Future 30 program to recognize workforce development efforts
The issue of workforce development for the next generation of manufacturing remains the most important issue facing plant floor managers. A major part of that issue is showing young people why manufacturing is a successful and dynamic career choice for the 21st century.
In an effort to call further attention to this issue, Plant Engineering and Mobil Industrial Lubricants will sponsor the Future 30 program in 2010. Future 30 will recognize 30 individuals under the age of 40 around the United States who have made manufacturing their career.
“More than any other issue during the last four year, plant managers have told us that they need skilled workers to meet future challenges,” said Plant Engineering editor Bob Vavra. “Future 30 will provide examples of how and why young people in manufacturing made this career choice. We have talked a great deal about the ‘Skills Gap’ in manufacturing. Future 30 allows us the chance to turn that talk into action.”
Nominations will be accepted until June 30, 2010 from individuals and companies interested in nominating a manufacturing professional under the age of 40 for recognition in the Future 30 program. The 30 individuals selected will be profiled in a special section in the September 2010 issue of Plant Engineering and will be invited to attend a special reception in their honor in conjunction with the 2010 IMTS show Sept. 13-18 in Chicago.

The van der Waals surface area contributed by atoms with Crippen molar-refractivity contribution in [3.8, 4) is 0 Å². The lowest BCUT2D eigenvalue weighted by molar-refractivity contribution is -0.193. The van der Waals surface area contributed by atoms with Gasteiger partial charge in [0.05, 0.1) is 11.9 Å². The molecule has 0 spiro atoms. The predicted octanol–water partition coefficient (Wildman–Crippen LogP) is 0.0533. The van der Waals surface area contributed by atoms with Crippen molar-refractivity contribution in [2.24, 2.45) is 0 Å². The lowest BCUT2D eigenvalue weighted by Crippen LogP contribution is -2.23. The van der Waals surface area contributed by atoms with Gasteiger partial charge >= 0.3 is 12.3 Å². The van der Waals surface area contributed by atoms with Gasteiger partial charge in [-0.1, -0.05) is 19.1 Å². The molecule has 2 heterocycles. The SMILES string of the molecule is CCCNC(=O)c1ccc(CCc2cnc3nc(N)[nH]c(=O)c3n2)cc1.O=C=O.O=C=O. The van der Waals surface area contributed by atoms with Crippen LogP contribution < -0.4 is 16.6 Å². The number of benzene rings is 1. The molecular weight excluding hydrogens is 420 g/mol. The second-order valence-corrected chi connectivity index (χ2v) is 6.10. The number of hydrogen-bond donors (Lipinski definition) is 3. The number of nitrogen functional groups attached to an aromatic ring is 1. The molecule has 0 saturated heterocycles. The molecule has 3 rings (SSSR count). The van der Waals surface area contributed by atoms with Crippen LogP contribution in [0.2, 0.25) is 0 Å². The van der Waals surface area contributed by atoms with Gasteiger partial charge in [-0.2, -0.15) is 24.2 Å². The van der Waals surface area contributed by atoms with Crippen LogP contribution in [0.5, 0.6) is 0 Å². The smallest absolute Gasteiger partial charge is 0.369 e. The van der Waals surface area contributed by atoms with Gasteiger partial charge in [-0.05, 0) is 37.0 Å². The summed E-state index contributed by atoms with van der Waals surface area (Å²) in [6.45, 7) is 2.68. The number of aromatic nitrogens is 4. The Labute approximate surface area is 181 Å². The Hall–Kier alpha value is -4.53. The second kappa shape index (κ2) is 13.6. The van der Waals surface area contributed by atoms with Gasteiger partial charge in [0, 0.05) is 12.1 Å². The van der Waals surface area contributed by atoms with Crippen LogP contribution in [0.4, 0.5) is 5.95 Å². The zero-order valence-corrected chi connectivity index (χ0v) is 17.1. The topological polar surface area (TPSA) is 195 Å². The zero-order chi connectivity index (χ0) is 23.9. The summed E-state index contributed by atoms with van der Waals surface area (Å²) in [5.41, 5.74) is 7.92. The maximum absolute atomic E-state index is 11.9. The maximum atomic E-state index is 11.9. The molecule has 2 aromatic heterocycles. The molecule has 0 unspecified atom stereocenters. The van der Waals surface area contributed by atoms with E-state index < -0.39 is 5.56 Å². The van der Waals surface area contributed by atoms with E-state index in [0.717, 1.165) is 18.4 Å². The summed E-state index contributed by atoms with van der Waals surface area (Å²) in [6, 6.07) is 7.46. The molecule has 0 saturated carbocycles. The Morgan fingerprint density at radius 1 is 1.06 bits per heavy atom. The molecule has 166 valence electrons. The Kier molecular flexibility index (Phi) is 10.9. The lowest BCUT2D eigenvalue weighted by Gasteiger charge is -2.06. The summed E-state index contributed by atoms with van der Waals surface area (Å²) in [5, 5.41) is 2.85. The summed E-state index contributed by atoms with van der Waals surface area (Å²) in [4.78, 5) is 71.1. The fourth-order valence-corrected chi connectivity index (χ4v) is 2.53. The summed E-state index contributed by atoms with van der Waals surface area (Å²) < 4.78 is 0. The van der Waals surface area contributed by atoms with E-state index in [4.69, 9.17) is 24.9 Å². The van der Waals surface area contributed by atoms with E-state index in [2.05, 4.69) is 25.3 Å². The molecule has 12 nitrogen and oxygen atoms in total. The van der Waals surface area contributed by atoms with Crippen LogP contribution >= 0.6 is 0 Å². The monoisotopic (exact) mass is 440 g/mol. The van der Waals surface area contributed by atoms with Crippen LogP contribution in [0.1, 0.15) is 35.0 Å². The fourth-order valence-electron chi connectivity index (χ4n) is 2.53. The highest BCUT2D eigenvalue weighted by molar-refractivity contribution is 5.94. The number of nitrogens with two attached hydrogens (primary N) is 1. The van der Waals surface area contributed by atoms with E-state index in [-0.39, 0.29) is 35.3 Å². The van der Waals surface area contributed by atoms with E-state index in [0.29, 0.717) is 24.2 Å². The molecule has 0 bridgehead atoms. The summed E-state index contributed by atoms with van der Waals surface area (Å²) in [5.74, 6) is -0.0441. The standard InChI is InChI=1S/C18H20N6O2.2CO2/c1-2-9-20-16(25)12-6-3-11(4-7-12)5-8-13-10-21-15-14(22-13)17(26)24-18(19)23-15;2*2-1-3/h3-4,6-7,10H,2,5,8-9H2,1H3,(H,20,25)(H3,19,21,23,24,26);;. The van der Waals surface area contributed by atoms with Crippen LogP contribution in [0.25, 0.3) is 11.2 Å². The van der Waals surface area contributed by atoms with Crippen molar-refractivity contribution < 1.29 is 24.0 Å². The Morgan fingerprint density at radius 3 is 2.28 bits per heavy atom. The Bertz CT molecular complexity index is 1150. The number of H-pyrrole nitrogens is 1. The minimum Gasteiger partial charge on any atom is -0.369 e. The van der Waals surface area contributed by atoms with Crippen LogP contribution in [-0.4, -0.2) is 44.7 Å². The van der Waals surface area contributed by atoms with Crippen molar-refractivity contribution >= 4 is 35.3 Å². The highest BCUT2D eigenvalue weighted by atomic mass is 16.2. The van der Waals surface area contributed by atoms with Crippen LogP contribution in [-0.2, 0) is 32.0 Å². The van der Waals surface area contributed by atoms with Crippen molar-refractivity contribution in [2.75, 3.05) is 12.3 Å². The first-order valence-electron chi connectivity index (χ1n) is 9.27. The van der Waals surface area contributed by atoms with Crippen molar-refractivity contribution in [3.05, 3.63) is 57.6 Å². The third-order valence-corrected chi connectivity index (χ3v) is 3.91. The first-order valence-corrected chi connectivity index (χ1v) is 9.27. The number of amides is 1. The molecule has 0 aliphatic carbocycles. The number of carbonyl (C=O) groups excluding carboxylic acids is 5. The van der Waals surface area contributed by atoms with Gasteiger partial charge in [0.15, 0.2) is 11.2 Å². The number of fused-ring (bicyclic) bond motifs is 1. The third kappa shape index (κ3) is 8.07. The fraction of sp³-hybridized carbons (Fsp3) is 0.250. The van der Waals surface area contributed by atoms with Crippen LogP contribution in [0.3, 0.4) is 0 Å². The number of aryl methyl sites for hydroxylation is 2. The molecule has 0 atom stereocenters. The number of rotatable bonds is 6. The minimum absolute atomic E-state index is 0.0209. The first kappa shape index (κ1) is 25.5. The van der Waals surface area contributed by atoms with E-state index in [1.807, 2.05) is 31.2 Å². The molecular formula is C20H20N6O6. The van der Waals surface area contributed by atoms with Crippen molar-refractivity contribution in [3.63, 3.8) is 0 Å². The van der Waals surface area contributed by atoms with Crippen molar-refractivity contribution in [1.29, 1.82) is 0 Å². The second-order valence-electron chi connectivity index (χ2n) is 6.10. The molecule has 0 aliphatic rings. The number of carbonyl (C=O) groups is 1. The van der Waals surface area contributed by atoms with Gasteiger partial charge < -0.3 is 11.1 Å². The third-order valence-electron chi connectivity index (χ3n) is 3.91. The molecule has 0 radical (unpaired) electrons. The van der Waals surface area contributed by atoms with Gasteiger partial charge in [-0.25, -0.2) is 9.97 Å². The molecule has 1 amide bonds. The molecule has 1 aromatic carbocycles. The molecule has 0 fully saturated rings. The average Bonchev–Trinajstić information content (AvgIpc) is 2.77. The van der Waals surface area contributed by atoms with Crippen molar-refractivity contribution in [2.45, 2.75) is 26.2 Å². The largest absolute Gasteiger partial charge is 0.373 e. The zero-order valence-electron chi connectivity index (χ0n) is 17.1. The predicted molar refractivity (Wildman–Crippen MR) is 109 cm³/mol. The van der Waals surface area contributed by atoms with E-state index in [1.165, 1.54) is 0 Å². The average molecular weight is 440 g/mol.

Throughout the year, Plant Engineering will feature stories about efforts to encourage young people to enter manufacturing, and how civic, business and educational leaders around the country are developing programs to encouraging young people to consider manufacturing as a career.
The issue of workforce development and the Future 30 initiative will be a central component at the 2010 Manufacturing/Automation Summit on March 28-30 in Chicago. Mobil Industrial Lubricants is a sponsor of the 2010 Summit.
“We are pleased to have Mobil Industrial Lubricants as the lead sponsor for Future 30,” Vavra said. “It underscores the importance of this issue in manufacturing.”
Studies conducted by Plant Engineering over the past five years indicate that the lack of skilled workers is the major issue faced by manufacturing managers. “We believe that the Skills Gap is a national issue, but the solution will come from the grass roots,” Vavra said. “A skilled, educated workforce attracts new business and new manufacturing to a region. As communities begin to understand this, they realize that beyond tax incentives and other enticements, the most attractive thing to a manufacturer is a workforce ready to step in and do the job needed.”
The nomination form is available here.